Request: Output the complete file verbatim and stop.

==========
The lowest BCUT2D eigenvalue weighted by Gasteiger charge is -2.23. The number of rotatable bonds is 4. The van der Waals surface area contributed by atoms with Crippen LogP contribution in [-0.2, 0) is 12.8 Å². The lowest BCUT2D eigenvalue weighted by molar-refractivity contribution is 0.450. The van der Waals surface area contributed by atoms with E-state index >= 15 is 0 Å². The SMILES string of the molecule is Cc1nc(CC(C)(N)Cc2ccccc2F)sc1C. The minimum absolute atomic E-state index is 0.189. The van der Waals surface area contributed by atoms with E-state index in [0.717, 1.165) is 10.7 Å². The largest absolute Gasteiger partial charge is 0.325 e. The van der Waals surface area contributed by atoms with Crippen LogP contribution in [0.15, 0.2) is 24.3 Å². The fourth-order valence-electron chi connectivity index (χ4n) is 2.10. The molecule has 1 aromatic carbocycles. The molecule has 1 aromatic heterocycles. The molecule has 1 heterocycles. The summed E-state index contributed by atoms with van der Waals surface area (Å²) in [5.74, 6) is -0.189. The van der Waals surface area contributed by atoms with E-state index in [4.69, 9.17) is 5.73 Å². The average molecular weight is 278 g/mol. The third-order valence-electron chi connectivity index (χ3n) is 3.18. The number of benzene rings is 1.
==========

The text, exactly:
The lowest BCUT2D eigenvalue weighted by Gasteiger charge is -2.23. The number of rotatable bonds is 4. The van der Waals surface area contributed by atoms with Crippen LogP contribution in [-0.2, 0) is 12.8 Å². The lowest BCUT2D eigenvalue weighted by molar-refractivity contribution is 0.450. The van der Waals surface area contributed by atoms with E-state index >= 15 is 0 Å². The SMILES string of the molecule is Cc1nc(CC(C)(N)Cc2ccccc2F)sc1C. The minimum absolute atomic E-state index is 0.189. The van der Waals surface area contributed by atoms with E-state index in [0.717, 1.165) is 10.7 Å². The largest absolute Gasteiger partial charge is 0.325 e. The van der Waals surface area contributed by atoms with Crippen LogP contribution in [0.15, 0.2) is 24.3 Å². The fourth-order valence-electron chi connectivity index (χ4n) is 2.10. The molecule has 1 aromatic carbocycles. The molecule has 1 aromatic heterocycles. The molecule has 1 heterocycles. The summed E-state index contributed by atoms with van der Waals surface area (Å²) in [5.74, 6) is -0.189. The van der Waals surface area contributed by atoms with E-state index in [4.69, 9.17) is 5.73 Å². The average molecular weight is 278 g/mol. The third-order valence-electron chi connectivity index (χ3n) is 3.18. The number of benzene rings is 1.